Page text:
Multiple people have brought up the fact that if there is a work stoppage it will probably extend into August at least before litigation would resolve the issues. Most people seem to think Jim Hrbaugh will take Blaine Gabbert with the 7th pick. That just doesn’t make sense though. Teams will have even less time to prepare their rookie QB’s for the season than they usually do, they aren’t going to spend as high of picks on them this off-season. Gabbert also doesn’t fit a spread offense QB doesn’t totally fit what Harbaugh wants to do offensively. Profootballtalk.com has run multiple stories about Jim Harbaugh wanting to bring a traditional West Coast Offense back to San Francisco; he’s been collecting old Bill Walsh tapes to help his 9’ers prepare.
It just seems like a spread offense rookie QB with maybe a month to learn a whole new kind of system doesn’t seem like a wise usage of the 7th pick.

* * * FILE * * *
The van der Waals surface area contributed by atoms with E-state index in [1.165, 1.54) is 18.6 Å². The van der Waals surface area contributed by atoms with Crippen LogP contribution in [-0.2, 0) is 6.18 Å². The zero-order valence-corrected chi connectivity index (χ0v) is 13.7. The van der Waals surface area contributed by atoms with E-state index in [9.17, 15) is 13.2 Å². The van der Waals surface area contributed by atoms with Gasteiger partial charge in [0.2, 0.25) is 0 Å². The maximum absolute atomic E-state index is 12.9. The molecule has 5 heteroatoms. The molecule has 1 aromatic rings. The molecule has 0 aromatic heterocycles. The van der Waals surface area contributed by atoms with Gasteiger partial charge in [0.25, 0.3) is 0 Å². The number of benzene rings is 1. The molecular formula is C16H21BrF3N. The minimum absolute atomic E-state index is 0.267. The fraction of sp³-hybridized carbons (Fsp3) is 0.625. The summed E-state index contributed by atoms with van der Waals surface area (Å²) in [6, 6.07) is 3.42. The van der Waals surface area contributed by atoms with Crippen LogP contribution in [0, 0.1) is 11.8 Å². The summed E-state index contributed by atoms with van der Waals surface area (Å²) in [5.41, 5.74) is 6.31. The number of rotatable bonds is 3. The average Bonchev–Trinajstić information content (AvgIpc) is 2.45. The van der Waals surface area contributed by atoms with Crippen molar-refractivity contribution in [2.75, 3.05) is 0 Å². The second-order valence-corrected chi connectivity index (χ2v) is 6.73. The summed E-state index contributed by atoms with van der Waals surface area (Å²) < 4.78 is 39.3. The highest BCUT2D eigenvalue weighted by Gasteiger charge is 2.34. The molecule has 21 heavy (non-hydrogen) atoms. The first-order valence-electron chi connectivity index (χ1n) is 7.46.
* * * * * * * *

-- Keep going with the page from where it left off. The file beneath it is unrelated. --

The West Coast Offense is predicated on the pass first, run second mentality, where short passes within 15 yards keep the offense out of obvious pass and run situations. The main goal is keeping defenses true, wearing them down with the passing attack, then crushing them with the running game later. In 2007 when Kolb was drafted, the Eagles did not have Desean Jackson or Jeremy Maclin, and their offense was much less big play, and much more traditional WCO. Kolb was drafted and groomed to be the accurate mid ranged passer essential for running the WCO, starting to sound like there may be a team inclined to give up more than anyone else for Kolb?